By Julie Blum, ACE Field Correspondent and Student at Westbrook High School
It has been almost three months since my last blog entry about our conservation awareness project, and I am excited to share the story of the Conservation Song, our awesome new music video (watch it below!) and the accomplishments of the Energy Patrol students at Westbrook's elementary school!
Who's in this video, you ask? Great question! Let’s take a look at where I’ve been – and who’s behind this Energy Patrol and project.
ENERGY PATROL: The elementary school Energy Patrol audit team has been monitoring classrooms’ energy use for several months, and the results are in. First, here’s how they do it: they keep track of each classroom’s energy-related activities - like lights off, printers off, etc – and we have continued to send home information for a home conservation activity each month as well. Classrooms get points for things turned off and for each home activity sheet returned. The scores are tallied each month and the class with the high score wins a prize: the world’s cutest stuffed polar bear!
In March, we began filming the music video and soliciting the participation of the high school and middle school drama clubs. Everyone carried out a short scene, in character, while demonstrating the conservation concept of recycling. I really wanted the message to be loud AND clear!
Also in March, the home conservation activity in the elementary school was to turn down the heat. At the end of the month, some other high school students and I made a trip to the school to deliver the prizes to students who participated. The March prize was a “carbon” footprint made of recycled rubber from tires. It has the energy patrol logo, which was designed by some high school students, and a written statement, “Westbrook is making a smaller carbon footprint.” The elementary school kids really love getting these prizes for their participation in the home activity.
We also delivered the polar bear to the winning class, which was in the second grade.
PROJECT RESULTS: During this time we began to hear comments from teachers saying that they have noticed a definite heightened awareness in many of the students, which meant that our project was showing signs of success! A CD of the conservation song was also given to all the classrooms this month with hopes that they would play it some time to keep the message going.
In April, the video project was evolving beautifully; many more groups started to get involved, including a group of fourth grade Energy Patrol students, members of the town’s Conservation Commission, all of Westbrook’s town selectmen along with some of the new Energy Committee members, and the members of Land Conservation Trust.
MAKING OF THE VIDEO: I invented hand motions to go along with the lyrics of the Conservation Song’s chorus, and I directed each of these groups to carry out these motions. For the most part, we did not tell these groups beforehand what they would be doing for the video, so it was rather hilarious watching the surprised and reluctant looks on the faces of the adults as I filled them in on what I was going to have them do. Everyone was a good sport in the end, though, and they all managed to convince themselves to follow my direction.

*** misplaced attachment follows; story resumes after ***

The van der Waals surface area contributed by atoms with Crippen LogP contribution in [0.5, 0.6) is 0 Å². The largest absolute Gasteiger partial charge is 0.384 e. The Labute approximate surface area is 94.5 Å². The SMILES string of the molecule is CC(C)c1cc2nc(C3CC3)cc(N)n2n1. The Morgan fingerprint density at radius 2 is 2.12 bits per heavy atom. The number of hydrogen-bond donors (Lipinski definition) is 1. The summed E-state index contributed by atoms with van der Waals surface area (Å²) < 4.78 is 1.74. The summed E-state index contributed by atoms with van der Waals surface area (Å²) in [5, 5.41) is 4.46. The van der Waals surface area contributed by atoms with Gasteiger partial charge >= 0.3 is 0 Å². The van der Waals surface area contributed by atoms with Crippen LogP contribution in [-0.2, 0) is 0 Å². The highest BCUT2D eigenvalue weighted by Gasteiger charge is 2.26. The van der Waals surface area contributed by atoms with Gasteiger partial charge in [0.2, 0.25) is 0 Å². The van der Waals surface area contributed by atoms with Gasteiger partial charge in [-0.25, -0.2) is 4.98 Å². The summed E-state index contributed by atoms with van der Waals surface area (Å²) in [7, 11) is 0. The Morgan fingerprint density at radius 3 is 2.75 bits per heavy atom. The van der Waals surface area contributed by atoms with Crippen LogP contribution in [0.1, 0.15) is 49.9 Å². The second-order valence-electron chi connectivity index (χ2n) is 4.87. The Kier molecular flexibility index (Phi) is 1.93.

April’s home conservation activity was to turn off the water while brushing your teeth. One of the mothers wrote to me that her daughter had convinced her entire household to turn off the water rather than let it run. There was also a father who described a story about his son insisting on turning off the water even though the father was against the idea.
It made me very happy to see that these children were committed to the cause and were making a difference in their families as well! The prizes we presented at the end of the April were little polar bears made of recycled paper and infused with wildflower seeds, and these were a big hit among the kids. The winning class was a first grade class this time, and the polar bear was relocated to their classroom for the upcoming month.
The month of May brought more hard work on the video, and after including more groups such as the boy scouts, and a few young Westbrook dancers, at last the video was complete! In all, the video included ten different groups, with about fifty kids and twenty adults.
The final class to win the polar bear was a fourth grade class, and they accepted the stuffed creature with open arms. So that the fourth grade students who did not get a chance to be part of the Energy Patrol did not feel left out, I organized a separate activity for them which involved decorating individual posters that said “Thank you for turning off the lights when not in use.” These will be given to teachers to hang in their classrooms.
MUSIC VIDEO DEBUT: Today, this completed music video will be officially released at a Board of Education meeting in my town where we will have the first “screening.” There will also be a presentation of some letters that the Energy Patrol wrote with recommendations about turning off lights, and also the posters created by the fourth graders will be given to the principal. Be the first to see it:
This whole experience has proven that a difference really can be made; just by looking at the newly developed enthusiasm of the students for conservation, one can hope that they will maintain their good habits for years to come!